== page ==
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universetoday July 31 2014, 13:07

Stargazing Timelapse Plus Apollo 14 Launch Soundtrack Is Pure Magic

http://www.universetoday.com/113593/stargazing-timelapse-plus-apollo-14-launch-soundtrack-is-pure-magic/

http://www.universetoday.com/?p=113593

It feels like a real stargazing session watching this video. You head out at dusk, waiting for the first few stars to emerge. Then there’s a moment when — if you’re in the right spot — whammo. The Milky Way pops out. The sky turns into a three-dimensional playground.

Combine that feeling with the Apollo 14 launch audio from 1971, and this timelapse is a lot of fun.

(...)
Read the rest of Stargazing Timelapse Plus Apollo 14 Launch Soundtrack Is Pure Magic (56 words)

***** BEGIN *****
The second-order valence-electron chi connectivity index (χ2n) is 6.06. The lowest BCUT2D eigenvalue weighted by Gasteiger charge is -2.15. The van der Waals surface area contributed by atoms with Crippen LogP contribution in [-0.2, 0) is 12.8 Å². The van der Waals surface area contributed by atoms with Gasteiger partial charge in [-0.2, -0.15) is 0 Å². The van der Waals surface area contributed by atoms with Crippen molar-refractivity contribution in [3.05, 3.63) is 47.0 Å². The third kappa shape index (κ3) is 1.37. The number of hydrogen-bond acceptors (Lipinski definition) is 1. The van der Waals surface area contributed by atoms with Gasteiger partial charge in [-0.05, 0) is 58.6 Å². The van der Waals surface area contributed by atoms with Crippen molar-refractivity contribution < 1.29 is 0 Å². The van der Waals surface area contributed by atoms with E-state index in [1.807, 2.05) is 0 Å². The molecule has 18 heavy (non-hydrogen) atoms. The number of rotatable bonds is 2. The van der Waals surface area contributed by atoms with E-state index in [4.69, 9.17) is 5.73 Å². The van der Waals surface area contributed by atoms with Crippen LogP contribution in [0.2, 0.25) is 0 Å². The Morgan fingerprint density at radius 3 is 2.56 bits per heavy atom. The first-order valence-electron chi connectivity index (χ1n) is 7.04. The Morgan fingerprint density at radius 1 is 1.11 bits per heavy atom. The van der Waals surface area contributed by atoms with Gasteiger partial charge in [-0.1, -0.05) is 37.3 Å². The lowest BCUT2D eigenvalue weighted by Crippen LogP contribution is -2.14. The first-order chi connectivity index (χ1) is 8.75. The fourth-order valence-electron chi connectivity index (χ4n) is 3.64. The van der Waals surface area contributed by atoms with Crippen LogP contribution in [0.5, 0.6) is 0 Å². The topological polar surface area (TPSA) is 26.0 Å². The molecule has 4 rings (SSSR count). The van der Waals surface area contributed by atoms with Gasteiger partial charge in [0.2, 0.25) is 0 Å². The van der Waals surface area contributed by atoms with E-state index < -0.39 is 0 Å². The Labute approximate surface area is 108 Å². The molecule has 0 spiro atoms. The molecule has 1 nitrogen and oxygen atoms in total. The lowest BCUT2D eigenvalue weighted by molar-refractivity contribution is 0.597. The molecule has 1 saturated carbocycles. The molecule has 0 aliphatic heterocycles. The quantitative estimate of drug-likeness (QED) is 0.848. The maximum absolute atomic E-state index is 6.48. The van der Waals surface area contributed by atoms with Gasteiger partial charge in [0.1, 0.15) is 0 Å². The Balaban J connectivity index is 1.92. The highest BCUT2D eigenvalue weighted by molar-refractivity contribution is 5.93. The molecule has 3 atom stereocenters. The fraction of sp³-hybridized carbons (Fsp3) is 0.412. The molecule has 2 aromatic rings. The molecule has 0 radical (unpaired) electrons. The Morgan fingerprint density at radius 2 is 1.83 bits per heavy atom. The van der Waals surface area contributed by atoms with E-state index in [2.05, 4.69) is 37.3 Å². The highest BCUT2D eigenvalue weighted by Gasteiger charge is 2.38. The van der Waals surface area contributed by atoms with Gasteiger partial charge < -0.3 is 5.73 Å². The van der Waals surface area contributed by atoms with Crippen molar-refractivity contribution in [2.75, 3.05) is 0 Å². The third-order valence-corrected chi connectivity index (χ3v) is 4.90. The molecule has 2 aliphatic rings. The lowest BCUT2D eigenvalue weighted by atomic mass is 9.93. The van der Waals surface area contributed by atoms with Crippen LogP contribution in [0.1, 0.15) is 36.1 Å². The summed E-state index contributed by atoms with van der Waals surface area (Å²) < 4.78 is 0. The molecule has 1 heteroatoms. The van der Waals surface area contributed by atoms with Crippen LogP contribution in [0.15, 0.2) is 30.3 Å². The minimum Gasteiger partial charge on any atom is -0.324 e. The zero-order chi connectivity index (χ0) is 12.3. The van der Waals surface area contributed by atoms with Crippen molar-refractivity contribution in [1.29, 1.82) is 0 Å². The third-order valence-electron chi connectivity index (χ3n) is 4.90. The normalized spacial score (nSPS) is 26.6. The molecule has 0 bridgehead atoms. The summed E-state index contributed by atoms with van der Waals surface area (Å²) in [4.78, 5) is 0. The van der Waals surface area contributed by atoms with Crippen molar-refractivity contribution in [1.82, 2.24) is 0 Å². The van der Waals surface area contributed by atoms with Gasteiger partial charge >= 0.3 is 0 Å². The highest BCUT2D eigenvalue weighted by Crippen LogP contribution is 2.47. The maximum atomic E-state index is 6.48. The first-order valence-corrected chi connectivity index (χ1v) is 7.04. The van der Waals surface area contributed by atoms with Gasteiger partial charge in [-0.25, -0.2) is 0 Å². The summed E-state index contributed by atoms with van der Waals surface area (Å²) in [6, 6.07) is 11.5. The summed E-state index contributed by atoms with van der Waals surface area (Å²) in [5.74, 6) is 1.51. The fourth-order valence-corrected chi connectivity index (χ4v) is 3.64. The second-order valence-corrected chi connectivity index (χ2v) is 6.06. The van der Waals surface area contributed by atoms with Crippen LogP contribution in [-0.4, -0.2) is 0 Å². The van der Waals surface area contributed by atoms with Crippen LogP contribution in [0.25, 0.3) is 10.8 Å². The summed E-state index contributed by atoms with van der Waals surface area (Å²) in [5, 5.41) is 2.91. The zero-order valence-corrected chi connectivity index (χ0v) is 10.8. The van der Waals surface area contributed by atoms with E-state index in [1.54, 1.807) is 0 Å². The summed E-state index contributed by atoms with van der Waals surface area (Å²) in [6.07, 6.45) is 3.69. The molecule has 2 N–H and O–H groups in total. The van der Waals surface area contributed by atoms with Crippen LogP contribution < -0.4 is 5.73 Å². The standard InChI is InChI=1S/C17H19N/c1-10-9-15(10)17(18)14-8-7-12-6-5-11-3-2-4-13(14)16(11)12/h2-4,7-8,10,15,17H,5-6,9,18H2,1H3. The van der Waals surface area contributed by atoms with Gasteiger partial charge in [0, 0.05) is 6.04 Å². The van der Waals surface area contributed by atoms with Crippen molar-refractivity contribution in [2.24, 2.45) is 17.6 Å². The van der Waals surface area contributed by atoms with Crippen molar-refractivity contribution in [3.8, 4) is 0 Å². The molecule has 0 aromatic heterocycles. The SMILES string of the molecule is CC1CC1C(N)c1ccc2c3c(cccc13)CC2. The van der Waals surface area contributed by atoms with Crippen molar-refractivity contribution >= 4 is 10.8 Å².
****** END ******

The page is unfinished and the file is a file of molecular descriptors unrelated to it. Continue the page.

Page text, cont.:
© Elizabeth Howell for Universe Today, 2014. | Permalink | No comment |
Post tags: Apollo 14, Timelapse, video

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universetoday July 31 2014, 13:07

If You Mine An Asteroid, Who Does The Property Belong To?

http://www.universetoday.com/113594/if-you-mine-an-asteroid-who-does-the-property-belong-to/

http://www.universetoday.com/?p=113594

An astronaut retrieves a sample from an asteroid in this artist's conception. Credit: NASA

An astronaut retrieves a sample from an asteroid in this artist’s conception. Credit: NASA

There have been several proposals in recent months to visit asteroids — NASA is talking about sending astronauts to an asteroid sometime, and both Planetary Resources and Deep Space Industries have outlined distant plans to mine these space rocks for resources.

But once the stuff is extracted, who does it belong to? A bill being considered by the U.S. House of Representatives says it would belong to “the property of the entity that obtained such resources.”

(...)
Read the rest of If You Mine An Asteroid, Who Does The Property Belong To? (255 words)